I did two readings, uploaded on consecutive days. One from Asexual Fairy Tales - my beloved original tale, "The Ice Queen and the Mer-King." If you want to understand my own experience of asexuality and my struggles to identify, this is the story to begin with. The second tale I read is from my forthcoming Asexual Myths & Tales"Attis and the Priests of Cybele" is a retelling of a Phrygian myth, drawn from various (and sometimes contradictory) ancient sources. It does carry mild trigger warnings for mention of castration and unwanted sexual advances, but it is packed with symbolic representation of asexuality, sex-repulsion, third gender individuals and so much more. 

I do hope you enjoy the readings from my work. And I hope that maybe I'll be asked to appear at more festivals (virtually or in person) in the future!

Wednesday, 1 July 2020

Back in Time for Tennis

This isn't my usual sort of post, but I've just seen the BBC are getting through the lack of Wimbledon by showing and discussing matches and tournaments of the past. Wimbledon was a big part of my teenage/young adult life, and I remembered that I wrote a poem about Wimbledon 1992 when I was 18. See if this jogs a memory for anyone else...

Wimbledon '92

Goodbye Connors - foiled again,
Sanchez, Sanchez - back to Spain,
Looks like Lendl really blew it,
Sabatini - can she do it?

Here's the line-up on Court One - 
Strawberries and lots of sun,
Umpire who is there to vex,
Seles making sound effects.

Thirty, fourty. What an ace!
That lob was in the perfect place.
Bops the net judge. Oh, I say!
Wind it back - action replay.

Here comes Britain's hope and glory,
Pray it's not the same old story.
Boris Becker - hearts on hold.
Graf, Agassi - go for gold.

Here are some results for you,
Underdogs are pulling through.
Top seed beaten. Oh, well played!
Over to Virginia Wade.

Thirty, forty. One set all.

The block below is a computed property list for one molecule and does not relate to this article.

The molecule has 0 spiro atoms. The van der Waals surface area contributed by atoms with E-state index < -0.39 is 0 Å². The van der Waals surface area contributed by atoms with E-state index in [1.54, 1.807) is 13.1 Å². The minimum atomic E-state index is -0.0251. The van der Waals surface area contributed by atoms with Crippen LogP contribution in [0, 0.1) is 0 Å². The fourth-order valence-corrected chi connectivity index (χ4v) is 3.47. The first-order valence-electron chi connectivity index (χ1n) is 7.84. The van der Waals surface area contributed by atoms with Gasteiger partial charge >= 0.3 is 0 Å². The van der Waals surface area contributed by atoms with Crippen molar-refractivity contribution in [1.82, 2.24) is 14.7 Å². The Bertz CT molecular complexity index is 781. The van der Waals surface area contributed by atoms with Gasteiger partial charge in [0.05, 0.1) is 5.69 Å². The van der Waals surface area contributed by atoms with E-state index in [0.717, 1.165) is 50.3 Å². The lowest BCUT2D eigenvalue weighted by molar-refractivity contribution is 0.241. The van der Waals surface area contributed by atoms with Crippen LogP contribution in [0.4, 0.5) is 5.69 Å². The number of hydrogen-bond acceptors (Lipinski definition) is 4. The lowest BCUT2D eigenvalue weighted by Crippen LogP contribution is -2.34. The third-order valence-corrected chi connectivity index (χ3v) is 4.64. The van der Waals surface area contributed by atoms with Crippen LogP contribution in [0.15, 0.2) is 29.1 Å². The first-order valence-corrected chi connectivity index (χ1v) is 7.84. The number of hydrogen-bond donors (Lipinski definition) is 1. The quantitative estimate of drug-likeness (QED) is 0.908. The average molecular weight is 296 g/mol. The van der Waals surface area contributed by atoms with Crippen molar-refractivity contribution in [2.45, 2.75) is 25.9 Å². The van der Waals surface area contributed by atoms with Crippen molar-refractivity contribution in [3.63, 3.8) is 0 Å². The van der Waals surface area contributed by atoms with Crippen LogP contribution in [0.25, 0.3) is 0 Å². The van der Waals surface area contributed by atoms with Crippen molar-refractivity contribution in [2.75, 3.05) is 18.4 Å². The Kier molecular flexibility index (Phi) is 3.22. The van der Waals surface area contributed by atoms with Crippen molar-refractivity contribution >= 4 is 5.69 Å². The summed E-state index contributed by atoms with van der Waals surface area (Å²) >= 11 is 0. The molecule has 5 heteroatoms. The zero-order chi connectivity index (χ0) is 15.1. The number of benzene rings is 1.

Deuce. Advantage. Game. New balls.
This is some Titanic clash.
Ends it with a backhand smash.

Goran Ivanisavan-
Ivanisan- Well, that man,
Playing Edberg, whose shot beckoned
In a milimetre of a second.

Not much going on today,
Sorry folks, but rain stopped play.
Linesmen try to entertain,
Crowds are "Singing in the Rain."

Thirty, forty. Want to bet?
That ball was a foot above the net!
Play's been going for an hour.
Mark Cox talks reducing power.

Past years' champions grace the quarters,
Each one meets a mighty slaughter,
But they're smug and sitting pretty
At the ladies' seed committee.

Gleaming trophies waiting there, 
Duchess with her combed-back hair.
Who will win? It's no surprise.
This year Dan Maskell takes the prize.

Monday, 15 June 2020

Pride Month: My Top 5 Asexual Icons

The world is going through very tough times at the moment and there's a lot to make us cry, but there are always things that bring us joy in the midst of despair. For me, one of those things has been the successful crowdfunding of Asexual Myths & Tales (the follow-up to last year's Asexual Fairy Tales) right in the middle of Pride Month. 

So, what better time to share my top five asexual icons. Just to clarify, I don't mean by this that I necessarily believe all these people and characters are historically/canonically asexual, but that to me they symbolise something about my asexuality; they are somehow poster people for my identity. 

  • The Virgin Mary
"Pearls and Roses" by Anna Hopkinson

Trust me, as a Christian with both Protestant and Catholic friends and relations, I've heard all the arguments back and forth about whether Mary really was a lifelong virgin. To me, it matters less from a theological point of view than it does from a personal viewpoint. The words, "Virgin ever, after as before," from Alma Redemptoris Mater gave me great comfort at a time when I was struggling to reconcile being an asexual wife and mother. I have always identified with Mary from a young age - which perhaps should have been an early clue to my identity!

  • Legolas

"It was just me, Legolas and the Virgin Mary." These were the words of frustration I wrote in 2005, after discovering that most virgins were still sexual. Whatever your opinion of the character, the androgynous, sexless figure of Legolas in Peter Jackson's Lord of the Rings film trilogy kickstarted a rebirth in my soul and a journey of self-discovery no less adventurous than the quest of the Ring.
  • The Lady of Shalott
"The Lady of Shalott" by John William Waterhouse. Public domain.

We had this picture on the wall in our English department at school and I was always drawn to it - another early sign. When I read the poem, the eponymous Lady became the figure in literature I most identified with her. She has turned up many times over the years, in my poetry, songs and short stories, notably "The Ice Queen and the Mer-King" in Asexual Fairy Tales.
  • Sir Galahad
"Companions of the Grail" by Anna Hopkinson

I've always been convinced that Sir Galahad is asexual and that his relationship with Sir Perceval's sister (Pearl, as I call her in Asexual Fairy Tales) is a kind of queer platonic relationship. I wrote about all this in story form in "Companions of the Grail", my retelling of an episode from the Quest of the Holy Grail.

  • Farinelli
"Elizabeth and Farinelli" by Kirsty Rolfe